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Police unearth body in Wilkins

May be woman missing since 2000

Saturday, March 15, 2003

By Cindi Lash, Post-Gazette Staff Writer

For nearly three years, her family and friends haunted the neighborhood where she'd once worked, watched for her when they shopped at a mall and even consulted a psychic on a television talk show.

Psychic Sylvia Browne told Lynda McClelland's daughters last year that McClelland ended up, confused but alive, in a Florida nursing home after disappearing in July 2000 from her Forest Hills home.

But yesterday, McClelland's family learned that a body believed to be hers had been found in a shallow grave a few miles from her home -- and likely had been there all along.

After a day of digging and searching with cadaver-sniffing dogs, Allegheny County and local police found the body just before nightfall on a wooded hillside about 50 feet from Quarry Street in Wilkins. The body had been wrapped in plastic bags and buried about three feet underground, near the border with Chalfant.

County police Superintendent Kenneth Fulton said the body's identity could not be confirmed until an autopsy is performed. But earlier in the day, Fulton said investigators were searching for a body believed to be that of McClelland, who was reported missing July 27, 2000, from her home on Marwood Avenue, Forest Hills.

McClelland, 44, was the mother of two grown daughters and worked as a waitress at the Plaza Restaurant in Forest Hills. Her daughter, Amanda Repasky of North Braddock, told police that her mother disappeared, leaving behind her keys, purse and cigarettes, after arguing with a boyfriend on the night of July 26.

Police converged on sparsely populated Quarry Street yesterday morning to pursue an informant's tip, given during testimony before a statewide grand jury that was investigating a professional burglary and robbery ring in southwestern Pennsylvania.

State Attorney General Mike Fisher on Monday announced that the grand jury probe had led to charges against 10 people in up to 300 crimes at restaurants, clubs and other buildings from mid-2001 to December 2002.

Someone who testified before the grand jury professed to know where to find McClelland's body. Earlier this week, the informant led police to the tree- and brush-covered hillside in Wilkins.

County police said the informant, who they declined to identify, is not believed to have killed McClelland. The informant is believed to be credible, Fulton said, and may know how the body came to be buried on the hillside.

"We believe there was a confrontation between someone and this woman, a violent one that led to her death," Fulton said at the scene. "We believe that a day later, her body was buried here."

From the settled appearance of the hillside and the vegetation growing on it, police believe the body had been there for some time, Fulton said. Police also recovered a gun holster, a gun case and a knapsack from the grave, which was partially filled with water.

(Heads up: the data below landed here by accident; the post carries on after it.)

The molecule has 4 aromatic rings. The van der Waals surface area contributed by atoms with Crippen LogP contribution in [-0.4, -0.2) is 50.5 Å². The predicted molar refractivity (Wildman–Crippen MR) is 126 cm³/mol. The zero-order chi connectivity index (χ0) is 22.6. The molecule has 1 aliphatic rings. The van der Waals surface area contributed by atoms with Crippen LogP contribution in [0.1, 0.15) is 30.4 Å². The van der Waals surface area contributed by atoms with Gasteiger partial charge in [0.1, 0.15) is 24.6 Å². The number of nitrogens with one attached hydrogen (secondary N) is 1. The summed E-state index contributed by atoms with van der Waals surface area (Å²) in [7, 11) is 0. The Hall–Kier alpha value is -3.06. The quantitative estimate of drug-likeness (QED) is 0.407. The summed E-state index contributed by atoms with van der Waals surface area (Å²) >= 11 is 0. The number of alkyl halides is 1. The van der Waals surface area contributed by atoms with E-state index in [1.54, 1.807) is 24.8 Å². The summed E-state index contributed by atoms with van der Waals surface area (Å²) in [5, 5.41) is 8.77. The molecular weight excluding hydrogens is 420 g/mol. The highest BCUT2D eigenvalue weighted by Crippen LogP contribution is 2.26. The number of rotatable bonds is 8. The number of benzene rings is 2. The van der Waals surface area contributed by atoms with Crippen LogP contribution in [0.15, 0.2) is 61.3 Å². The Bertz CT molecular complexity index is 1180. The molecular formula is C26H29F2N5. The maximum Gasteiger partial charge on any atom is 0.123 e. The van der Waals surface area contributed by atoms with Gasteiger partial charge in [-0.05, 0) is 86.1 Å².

The property where the body was buried was owned by the late businessman Eugene Litman, and is next door to the home of Elizabeth Wall, whose grandson, Donald Wall, 26, of Turtle Creek, is among those charged in the burglary ring. Another of the ring suspects, David Repasky, 25, of North Braddock, is married to McClelland's daughter, Amanda.

Also arrested in the burglary ring were Donald J. Fish, 27, of Wilkins, who was identified as its leader, and his wife, Keena, 27, of Wilmerding. Others charged were: Brian Harris, 29, of North Point Breeze; Douglas Hubbard, 26, of Turtle Creek; Aaron L. Swan, 28, of North Point Breeze; Harry Randall III, 28, of Wilkinsburg; Demetrius Waldon, 28, of the North Side; and Anthony M. Salvadore, 27, of North Braddock.

Amanda Repasky couldn't be reached yesterday. But other relatives and friends of McClelland clustered to watch the work of police, technicians from the coroner's office and its forensic laboratory division and two trained German shepherds that leaped, barked and dug to signal they'd detected a body.

Among the onlookers was McClelland's cousin, Sharon Szyboyicz of Level Green, who recalled how Amanda Repasky and her sister, Marci, attended a taping of the "Montel Williams" show and heard the psychic's assertion that their mother was in Florida. The girls were never able to find out anything more definitive, she said.

"As strange as that was, that was some comfort," Szyboyicz said.

Also watching from next door was Heather Nebel, 29, of North Braddock, who is Donald Wall's cousin and a longtime friend and neighbor of Amanda Repasky.

Nebel said the Repaskys had recently moved from her neighborhood, but recalled how she'd sat and listened while Amanda Repasky talked of looking and longing for her missing mother.

"My grandmother lives here by herself. To think that's happened with her here alone ..." Nebel said while her toddler son, Chase, played at her feet. "You watch this and think, 'My God, what is happening here?"'

Staff writer Ervin Dyer contributed to this report.

Cindi Lash can be reached at clash@post-gazette.com or 412-263-1973.

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